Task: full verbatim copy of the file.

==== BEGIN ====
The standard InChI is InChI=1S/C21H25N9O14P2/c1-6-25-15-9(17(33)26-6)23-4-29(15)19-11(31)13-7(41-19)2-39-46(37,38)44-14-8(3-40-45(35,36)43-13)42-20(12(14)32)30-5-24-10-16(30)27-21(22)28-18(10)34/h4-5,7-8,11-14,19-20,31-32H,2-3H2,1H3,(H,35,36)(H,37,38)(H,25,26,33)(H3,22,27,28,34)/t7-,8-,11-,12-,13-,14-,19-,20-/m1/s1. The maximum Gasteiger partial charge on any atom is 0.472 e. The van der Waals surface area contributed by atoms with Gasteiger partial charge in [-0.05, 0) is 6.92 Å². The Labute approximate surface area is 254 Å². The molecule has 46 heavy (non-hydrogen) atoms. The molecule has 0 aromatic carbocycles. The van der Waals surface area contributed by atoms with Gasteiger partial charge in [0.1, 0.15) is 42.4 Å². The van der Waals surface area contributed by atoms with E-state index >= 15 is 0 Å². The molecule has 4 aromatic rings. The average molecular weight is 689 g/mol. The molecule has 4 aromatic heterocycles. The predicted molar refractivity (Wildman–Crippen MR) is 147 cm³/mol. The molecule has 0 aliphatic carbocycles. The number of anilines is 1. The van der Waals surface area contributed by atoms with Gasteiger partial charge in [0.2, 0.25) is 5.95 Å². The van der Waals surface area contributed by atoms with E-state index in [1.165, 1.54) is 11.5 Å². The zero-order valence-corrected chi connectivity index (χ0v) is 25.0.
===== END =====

The standard InChI is InChI=1S/C21H25N9O14P2/c1-6-25-15-9(17(33)26-6)23-4-29(15)19-11(31)13-7(41-19)2-39-46(37,38)44-14-8(3-40-45(35,36)43-13)42-20(12(14)32)30-5-24-10-16(30)27-21(22)28-18(10)34/h4-5,7-8,11-14,19-20,31-32H,2-3H2,1H3,(H,35,36)(H,37,38)(H,25,26,33)(H3,22,27,28,34)/t7-,8-,11-,12-,13-,14-,19-,20-/m1/s1. The maximum Gasteiger partial charge on any atom is 0.472 e. The van der Waals surface area contributed by atoms with Gasteiger partial charge in [-0.05, 0) is 6.92 Å². The Labute approximate surface area is 254 Å². The molecule has 46 heavy (non-hydrogen) atoms. The molecule has 0 aromatic carbocycles. The van der Waals surface area contributed by atoms with Gasteiger partial charge in [0.1, 0.15) is 42.4 Å². The van der Waals surface area contributed by atoms with E-state index >= 15 is 0 Å². The molecule has 4 aromatic rings. The average molecular weight is 689 g/mol. The molecule has 4 aromatic heterocycles. The predicted molar refractivity (Wildman–Crippen MR) is 147 cm³/mol. The molecule has 0 aliphatic carbocycles. The number of anilines is 1. The van der Waals surface area contributed by atoms with Gasteiger partial charge in [0.2, 0.25) is 5.95 Å². The van der Waals surface area contributed by atoms with E-state index in [1.165, 1.54) is 11.5 Å². The zero-order valence-corrected chi connectivity index (χ0v) is 25.0.